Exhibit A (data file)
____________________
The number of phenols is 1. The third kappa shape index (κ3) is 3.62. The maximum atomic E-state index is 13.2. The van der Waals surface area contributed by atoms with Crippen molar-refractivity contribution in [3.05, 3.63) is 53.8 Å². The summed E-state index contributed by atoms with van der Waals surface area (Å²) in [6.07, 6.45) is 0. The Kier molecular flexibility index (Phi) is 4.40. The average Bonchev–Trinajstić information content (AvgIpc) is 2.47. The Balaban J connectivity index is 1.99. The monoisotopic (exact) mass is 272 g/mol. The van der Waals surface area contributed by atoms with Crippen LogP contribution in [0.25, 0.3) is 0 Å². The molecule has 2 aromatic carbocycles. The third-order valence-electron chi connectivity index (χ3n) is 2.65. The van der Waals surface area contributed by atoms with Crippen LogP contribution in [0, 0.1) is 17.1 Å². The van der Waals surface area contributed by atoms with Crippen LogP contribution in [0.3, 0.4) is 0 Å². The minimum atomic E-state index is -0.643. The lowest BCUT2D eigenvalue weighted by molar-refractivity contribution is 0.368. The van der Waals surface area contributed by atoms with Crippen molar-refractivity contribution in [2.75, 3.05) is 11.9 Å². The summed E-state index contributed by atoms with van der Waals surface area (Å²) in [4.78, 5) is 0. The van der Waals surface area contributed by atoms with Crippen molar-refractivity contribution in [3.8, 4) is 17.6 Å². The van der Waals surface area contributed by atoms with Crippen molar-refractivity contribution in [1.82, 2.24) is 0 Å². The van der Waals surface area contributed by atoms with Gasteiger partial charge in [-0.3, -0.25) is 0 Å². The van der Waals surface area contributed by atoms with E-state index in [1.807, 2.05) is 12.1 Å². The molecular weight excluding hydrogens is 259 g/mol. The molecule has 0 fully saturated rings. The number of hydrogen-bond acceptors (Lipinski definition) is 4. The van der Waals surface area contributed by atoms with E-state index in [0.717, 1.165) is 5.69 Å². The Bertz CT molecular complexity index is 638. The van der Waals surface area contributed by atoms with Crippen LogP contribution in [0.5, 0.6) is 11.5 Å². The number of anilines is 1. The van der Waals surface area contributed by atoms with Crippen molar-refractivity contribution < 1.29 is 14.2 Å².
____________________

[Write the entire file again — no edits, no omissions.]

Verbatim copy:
The number of phenols is 1. The third kappa shape index (κ3) is 3.62. The maximum atomic E-state index is 13.2. The van der Waals surface area contributed by atoms with Crippen molar-refractivity contribution in [3.05, 3.63) is 53.8 Å². The summed E-state index contributed by atoms with van der Waals surface area (Å²) in [6.07, 6.45) is 0. The Kier molecular flexibility index (Phi) is 4.40. The average Bonchev–Trinajstić information content (AvgIpc) is 2.47. The Balaban J connectivity index is 1.99. The monoisotopic (exact) mass is 272 g/mol. The van der Waals surface area contributed by atoms with Crippen LogP contribution in [0.25, 0.3) is 0 Å². The molecule has 2 aromatic carbocycles. The third-order valence-electron chi connectivity index (χ3n) is 2.65. The van der Waals surface area contributed by atoms with Crippen LogP contribution in [0, 0.1) is 17.1 Å². The van der Waals surface area contributed by atoms with Crippen LogP contribution in [0.3, 0.4) is 0 Å². The minimum atomic E-state index is -0.643. The lowest BCUT2D eigenvalue weighted by molar-refractivity contribution is 0.368. The van der Waals surface area contributed by atoms with Crippen molar-refractivity contribution in [2.75, 3.05) is 11.9 Å². The summed E-state index contributed by atoms with van der Waals surface area (Å²) in [4.78, 5) is 0. The van der Waals surface area contributed by atoms with Crippen molar-refractivity contribution in [3.8, 4) is 17.6 Å². The van der Waals surface area contributed by atoms with Crippen molar-refractivity contribution in [1.82, 2.24) is 0 Å². The van der Waals surface area contributed by atoms with Gasteiger partial charge in [-0.3, -0.25) is 0 Å². The van der Waals surface area contributed by atoms with E-state index in [1.807, 2.05) is 12.1 Å². The molecular weight excluding hydrogens is 259 g/mol. The molecule has 0 fully saturated rings. The number of hydrogen-bond acceptors (Lipinski definition) is 4. The van der Waals surface area contributed by atoms with E-state index in [0.717, 1.165) is 5.69 Å². The Bertz CT molecular complexity index is 638. The van der Waals surface area contributed by atoms with Crippen LogP contribution in [0.5, 0.6) is 11.5 Å². The number of anilines is 1. The van der Waals surface area contributed by atoms with Crippen molar-refractivity contribution < 1.29 is 14.2 Å².